Since 2008 the number of people emigrating abroad has overall gone down. With the World economy showing signs of recovery this is likely to change very soon. This is covered in a recent report by Washington based Migration Policy Institute for the BBC World Service.
Changes since 2008 have included the following:
- There has been a significant decline in remittances sent to an immigrant's home Country. In Turkey remittances sent home have dropped 43 percent since 2008. Moldova has been particularly badly affected as the reduction of 37 percent there represents a third of the Country's national income. In contrast Bangladesh has seen an increase in remittances of 16 percent.
- Almost half of the 1.4 million Eastern European workers who came to the United Kingdom between May 2004 and March 2009 from European Union accession countries had returned by the end of 2008. Some former Eastern-Bloc Countries have managed to cope quite well with the economic downturn. Others not so well. The good news is that more and more people are optimistic about the UK economy. There has been a significant increase in UK share prices recently.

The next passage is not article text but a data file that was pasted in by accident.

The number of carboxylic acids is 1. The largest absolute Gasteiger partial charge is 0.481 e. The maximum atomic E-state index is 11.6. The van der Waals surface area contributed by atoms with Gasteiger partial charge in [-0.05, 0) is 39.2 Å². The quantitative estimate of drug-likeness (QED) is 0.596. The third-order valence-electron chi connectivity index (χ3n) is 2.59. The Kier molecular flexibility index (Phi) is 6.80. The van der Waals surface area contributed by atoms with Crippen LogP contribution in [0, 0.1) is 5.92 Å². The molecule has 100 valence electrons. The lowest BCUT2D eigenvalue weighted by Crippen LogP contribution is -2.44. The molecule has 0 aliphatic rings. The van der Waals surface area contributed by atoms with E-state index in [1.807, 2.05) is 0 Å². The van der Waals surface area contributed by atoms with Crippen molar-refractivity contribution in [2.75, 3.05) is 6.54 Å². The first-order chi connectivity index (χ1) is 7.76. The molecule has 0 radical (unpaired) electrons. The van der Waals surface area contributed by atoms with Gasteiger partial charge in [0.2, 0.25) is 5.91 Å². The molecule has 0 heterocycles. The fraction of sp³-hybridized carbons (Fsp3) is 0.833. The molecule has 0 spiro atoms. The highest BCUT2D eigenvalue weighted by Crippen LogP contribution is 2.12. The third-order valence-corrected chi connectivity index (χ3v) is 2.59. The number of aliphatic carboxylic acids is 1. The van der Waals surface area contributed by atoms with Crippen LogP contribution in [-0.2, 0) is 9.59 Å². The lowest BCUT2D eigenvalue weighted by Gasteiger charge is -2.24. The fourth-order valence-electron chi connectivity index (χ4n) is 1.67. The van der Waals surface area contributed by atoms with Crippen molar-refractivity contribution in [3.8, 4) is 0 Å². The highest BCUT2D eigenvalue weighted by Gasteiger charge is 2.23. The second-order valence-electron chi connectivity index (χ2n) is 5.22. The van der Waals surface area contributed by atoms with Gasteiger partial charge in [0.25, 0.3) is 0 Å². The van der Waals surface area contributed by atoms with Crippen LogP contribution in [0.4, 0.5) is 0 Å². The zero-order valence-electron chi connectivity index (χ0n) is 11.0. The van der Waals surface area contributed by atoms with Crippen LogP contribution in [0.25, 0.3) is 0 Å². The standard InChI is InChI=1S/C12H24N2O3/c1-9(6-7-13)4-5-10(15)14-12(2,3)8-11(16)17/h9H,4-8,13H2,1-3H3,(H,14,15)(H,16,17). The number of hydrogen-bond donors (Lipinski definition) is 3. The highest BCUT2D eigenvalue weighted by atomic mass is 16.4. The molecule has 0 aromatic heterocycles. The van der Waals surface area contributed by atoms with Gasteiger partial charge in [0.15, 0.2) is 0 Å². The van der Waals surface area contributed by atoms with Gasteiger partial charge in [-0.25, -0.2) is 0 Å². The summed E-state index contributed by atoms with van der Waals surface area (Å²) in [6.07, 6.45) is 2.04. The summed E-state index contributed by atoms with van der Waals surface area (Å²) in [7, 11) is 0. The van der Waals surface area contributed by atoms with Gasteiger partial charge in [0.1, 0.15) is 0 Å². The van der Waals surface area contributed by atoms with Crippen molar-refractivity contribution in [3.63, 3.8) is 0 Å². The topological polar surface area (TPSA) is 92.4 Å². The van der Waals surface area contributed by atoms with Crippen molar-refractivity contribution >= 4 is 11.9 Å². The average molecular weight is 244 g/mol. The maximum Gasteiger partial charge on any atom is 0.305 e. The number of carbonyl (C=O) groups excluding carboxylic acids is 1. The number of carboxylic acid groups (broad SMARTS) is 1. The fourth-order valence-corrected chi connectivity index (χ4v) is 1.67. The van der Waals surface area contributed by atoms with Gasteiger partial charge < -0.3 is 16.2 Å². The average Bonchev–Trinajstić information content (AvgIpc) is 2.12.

- There has been a sharp decline in the number of Mexicans moving to the United States; Down fourty percent since 2006.
- The number of Romanians and Bulgarians moving to Spain has fallen by 60%. Spain was particularly badly affected by the economic downturn.
- Overall Immigrants are more likely to stay in the Country that they have emigrated to or not leave their home Country at all.
- Some Countries such as Malaysia, Australia and Russia have reduced the number of work visas they issue. However, Australia overall still encourages immigration.
Some Countries such as Australia and Canada have seen immigration levels stay at similar levels or even go up. Overall levels of immigration are still going up. The total foreign born population Worldwide in 2050 is projected to be 230 million. In 1965 it was 75 million. Long term we will continue to see significant growth in the numbers of people moving abroad.
The report also looked at migration trends within China. 140 million left rural areas of China to search for work in industrial cities near the coast. Millions return home for the Chinese New Year. This year record numbers went back to the Countryside. However, fewer people then returned back to the cities.
The situation since 2008 is not typical of overall migration trends. It is likely that future reports will see a significant increase in migration and an overall increase in remittances being sent back to an immigrant's home Country.